What happened

Shares of Signet Jewelers (NYSE:SIG) fell 43.7% in the first six months of 2019, according to data from S&P Global Market Intelligence, extending its nearly 40% plunge last December, as the world's largest diamond retailer struggles to bolster sales in an increasingly promotional retail environment.

To be sure, Signet started this year on a low note, dropping more than 23% in January alone when the company announced that its 2018 holiday-season same-store sales had declined 1.3% year over year. To blame, according to Signet CEO Virginia Drosos, was a brutal combination of higher credit costs, intensified competitive promotions, and lower traffic in key "gifting weeks" throughout the month of December.

A sparkling round-cut diamond held in a jeweler's tweezers.

Image Source: Getty Images.

So what

Drosos insisted at the time that the company would "move decisively to improve profitability" via aggressive cost reductions, right-sizing its store base, and improving inventory management.

To those ends, Signet followed a few weeks later by hiring three new agency partners with the goal of improving the effectiveness of its advertising and marketing investments. Then in March, Signet appointed a new CFO and restructured the leadership teams of its Kay, Zales, and Peoples brands under a single combined "Mall Leadership Team."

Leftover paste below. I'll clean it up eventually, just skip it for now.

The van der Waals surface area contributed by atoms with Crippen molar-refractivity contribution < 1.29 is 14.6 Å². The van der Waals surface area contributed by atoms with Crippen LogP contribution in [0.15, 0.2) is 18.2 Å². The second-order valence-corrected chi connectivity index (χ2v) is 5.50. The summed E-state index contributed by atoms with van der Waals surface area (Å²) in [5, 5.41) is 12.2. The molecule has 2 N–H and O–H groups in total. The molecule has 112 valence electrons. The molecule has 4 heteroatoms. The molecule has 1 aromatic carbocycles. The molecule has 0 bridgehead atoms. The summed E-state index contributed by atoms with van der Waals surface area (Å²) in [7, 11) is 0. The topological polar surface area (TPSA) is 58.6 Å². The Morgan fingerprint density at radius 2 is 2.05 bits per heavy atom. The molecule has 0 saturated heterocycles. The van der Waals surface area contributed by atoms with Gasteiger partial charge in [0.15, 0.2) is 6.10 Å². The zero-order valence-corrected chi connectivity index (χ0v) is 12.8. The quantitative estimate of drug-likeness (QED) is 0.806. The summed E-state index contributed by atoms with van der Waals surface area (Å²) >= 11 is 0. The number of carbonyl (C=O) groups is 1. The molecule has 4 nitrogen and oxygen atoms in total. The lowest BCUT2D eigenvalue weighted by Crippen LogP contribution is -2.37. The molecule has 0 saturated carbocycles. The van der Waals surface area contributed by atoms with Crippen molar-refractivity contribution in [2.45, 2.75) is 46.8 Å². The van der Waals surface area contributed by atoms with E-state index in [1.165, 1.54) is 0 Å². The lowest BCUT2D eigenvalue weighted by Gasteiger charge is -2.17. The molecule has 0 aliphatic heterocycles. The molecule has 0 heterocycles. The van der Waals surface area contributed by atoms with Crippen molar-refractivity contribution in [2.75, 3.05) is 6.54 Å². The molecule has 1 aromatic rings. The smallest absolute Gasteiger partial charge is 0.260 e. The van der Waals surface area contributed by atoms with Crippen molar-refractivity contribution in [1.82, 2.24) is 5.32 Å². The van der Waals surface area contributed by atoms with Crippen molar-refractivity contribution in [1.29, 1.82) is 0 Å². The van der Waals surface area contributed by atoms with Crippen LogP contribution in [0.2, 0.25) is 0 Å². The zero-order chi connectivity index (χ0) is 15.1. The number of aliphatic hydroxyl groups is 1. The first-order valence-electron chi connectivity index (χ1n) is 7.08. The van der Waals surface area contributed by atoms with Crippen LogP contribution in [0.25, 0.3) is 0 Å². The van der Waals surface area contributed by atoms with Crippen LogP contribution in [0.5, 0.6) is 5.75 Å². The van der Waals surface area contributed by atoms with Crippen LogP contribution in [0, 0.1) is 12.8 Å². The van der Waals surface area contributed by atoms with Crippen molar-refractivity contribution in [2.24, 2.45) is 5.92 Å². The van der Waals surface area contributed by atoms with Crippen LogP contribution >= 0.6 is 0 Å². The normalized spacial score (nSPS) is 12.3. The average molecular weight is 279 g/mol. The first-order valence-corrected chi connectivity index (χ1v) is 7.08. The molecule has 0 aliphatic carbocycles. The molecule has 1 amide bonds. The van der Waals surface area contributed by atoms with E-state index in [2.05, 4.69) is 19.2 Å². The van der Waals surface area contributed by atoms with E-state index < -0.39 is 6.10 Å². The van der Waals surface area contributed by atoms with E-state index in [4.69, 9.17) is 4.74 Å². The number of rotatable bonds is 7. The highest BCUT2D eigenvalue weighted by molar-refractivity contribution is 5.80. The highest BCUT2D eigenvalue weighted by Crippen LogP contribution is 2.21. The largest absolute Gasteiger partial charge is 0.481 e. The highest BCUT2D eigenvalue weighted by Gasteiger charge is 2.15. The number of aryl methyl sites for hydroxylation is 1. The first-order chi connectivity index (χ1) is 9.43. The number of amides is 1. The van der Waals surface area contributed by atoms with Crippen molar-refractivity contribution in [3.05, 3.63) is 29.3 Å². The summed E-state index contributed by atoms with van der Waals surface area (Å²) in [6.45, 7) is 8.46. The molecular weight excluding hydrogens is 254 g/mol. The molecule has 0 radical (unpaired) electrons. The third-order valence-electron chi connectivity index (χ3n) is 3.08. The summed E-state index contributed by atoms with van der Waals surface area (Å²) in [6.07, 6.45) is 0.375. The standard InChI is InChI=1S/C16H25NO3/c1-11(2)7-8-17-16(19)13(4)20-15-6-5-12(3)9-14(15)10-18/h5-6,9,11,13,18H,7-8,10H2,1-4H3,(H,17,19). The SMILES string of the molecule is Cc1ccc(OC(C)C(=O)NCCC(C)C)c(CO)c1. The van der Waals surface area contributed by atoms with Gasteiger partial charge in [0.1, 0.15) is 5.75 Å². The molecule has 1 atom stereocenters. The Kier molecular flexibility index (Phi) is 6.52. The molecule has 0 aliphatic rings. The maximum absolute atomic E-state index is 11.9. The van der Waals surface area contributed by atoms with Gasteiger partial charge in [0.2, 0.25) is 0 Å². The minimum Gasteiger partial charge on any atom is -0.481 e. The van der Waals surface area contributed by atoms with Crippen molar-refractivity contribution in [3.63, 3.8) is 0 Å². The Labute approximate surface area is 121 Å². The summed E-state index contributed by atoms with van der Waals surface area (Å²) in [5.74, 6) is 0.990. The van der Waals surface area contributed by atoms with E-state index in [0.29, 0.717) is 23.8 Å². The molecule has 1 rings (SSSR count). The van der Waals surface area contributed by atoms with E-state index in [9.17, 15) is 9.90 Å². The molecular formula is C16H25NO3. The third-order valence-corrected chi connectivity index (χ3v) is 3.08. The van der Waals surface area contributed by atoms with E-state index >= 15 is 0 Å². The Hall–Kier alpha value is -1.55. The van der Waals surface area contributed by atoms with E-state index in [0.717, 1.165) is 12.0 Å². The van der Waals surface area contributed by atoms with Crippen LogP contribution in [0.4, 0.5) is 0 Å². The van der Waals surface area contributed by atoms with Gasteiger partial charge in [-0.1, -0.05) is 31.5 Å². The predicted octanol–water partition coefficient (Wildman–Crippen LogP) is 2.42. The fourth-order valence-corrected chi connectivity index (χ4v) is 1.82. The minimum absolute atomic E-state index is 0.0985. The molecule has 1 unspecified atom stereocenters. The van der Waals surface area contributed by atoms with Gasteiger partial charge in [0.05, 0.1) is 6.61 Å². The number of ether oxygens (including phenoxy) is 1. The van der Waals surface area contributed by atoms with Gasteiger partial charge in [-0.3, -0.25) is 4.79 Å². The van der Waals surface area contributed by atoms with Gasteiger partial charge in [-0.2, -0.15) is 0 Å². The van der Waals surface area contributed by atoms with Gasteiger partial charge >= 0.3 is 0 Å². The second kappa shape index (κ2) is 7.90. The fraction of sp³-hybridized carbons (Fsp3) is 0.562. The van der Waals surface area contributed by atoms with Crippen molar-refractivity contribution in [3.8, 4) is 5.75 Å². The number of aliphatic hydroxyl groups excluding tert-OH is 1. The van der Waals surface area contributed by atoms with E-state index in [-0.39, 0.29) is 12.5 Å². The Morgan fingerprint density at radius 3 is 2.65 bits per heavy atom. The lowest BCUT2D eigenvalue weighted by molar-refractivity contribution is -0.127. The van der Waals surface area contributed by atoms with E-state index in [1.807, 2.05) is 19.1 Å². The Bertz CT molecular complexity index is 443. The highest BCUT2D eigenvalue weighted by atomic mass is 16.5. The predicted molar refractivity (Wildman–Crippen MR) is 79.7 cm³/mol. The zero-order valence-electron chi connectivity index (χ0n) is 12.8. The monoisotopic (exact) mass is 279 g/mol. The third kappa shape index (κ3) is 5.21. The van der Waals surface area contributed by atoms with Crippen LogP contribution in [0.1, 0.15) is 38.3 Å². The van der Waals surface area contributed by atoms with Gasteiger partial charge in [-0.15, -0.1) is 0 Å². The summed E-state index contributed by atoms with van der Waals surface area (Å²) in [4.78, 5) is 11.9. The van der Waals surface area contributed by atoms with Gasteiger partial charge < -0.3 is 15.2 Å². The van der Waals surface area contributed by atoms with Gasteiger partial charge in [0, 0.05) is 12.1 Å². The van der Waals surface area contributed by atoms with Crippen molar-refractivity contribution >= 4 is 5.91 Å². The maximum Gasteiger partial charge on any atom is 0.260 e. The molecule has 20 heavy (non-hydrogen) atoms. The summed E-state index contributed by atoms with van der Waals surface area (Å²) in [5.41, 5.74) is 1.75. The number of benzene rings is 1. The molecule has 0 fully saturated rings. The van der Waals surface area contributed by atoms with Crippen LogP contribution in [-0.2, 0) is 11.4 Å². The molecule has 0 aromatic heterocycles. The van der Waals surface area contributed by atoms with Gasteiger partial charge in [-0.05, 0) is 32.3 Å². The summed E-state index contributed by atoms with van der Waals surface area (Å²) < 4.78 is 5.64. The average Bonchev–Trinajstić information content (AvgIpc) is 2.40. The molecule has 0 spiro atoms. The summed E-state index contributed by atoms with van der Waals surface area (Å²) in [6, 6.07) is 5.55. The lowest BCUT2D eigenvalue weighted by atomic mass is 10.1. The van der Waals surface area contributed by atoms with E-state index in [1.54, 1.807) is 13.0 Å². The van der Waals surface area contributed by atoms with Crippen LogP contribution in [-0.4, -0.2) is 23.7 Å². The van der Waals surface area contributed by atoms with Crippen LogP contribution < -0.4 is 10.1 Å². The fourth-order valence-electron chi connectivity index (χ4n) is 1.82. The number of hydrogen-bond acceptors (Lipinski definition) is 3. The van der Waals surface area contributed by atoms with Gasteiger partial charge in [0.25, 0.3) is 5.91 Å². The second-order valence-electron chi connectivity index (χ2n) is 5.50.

Still, Signet stock slipped another 21% in the two weeks following its fiscal fourth-quarter 2019 report (for the period ended February 2, 2019) in early April. That quarter notably included those underwhelming holiday-season results, along with Drosos' admission that the company simply "did not finish the year as strongly as expected..."

Finally, shares continued to drift lower on the heels of Signet's similarly dreary fiscal first-quarter 2020 report in early June, which highlighted a 1.3% decline in same-store sales -- near the low end of Signet's guidance -- due to what the company described as "softening retail traffic."

Now what

That said, Signet did make notable progress improving profitability in its seasonally slow period, incurring a modest quarterly generally accepted accounting principles (GAAP) operating loss of $2.6 million that arrived well above its outlook for even steeper losses in the range of $25 million to $12 million.

As it stands for the full fiscal-year 2019, Signet expects same-store sales to decline in the range of 2.5% to 1.5%, leading to total sales in the range of $6 billion to $6.06 billion (down from $6.253 billion in fiscal 2018), and an adjusted net profit of $2.88 to $3.17 per share (down from $3.72 per share a year earlier).

If anything is as clear as Signet's diamonds, then it's that this will be a transition year of sorts as the company works to recapture sustained, profitable growth. Until then, I suspect Signet Jewelers' stock will remain under pressure.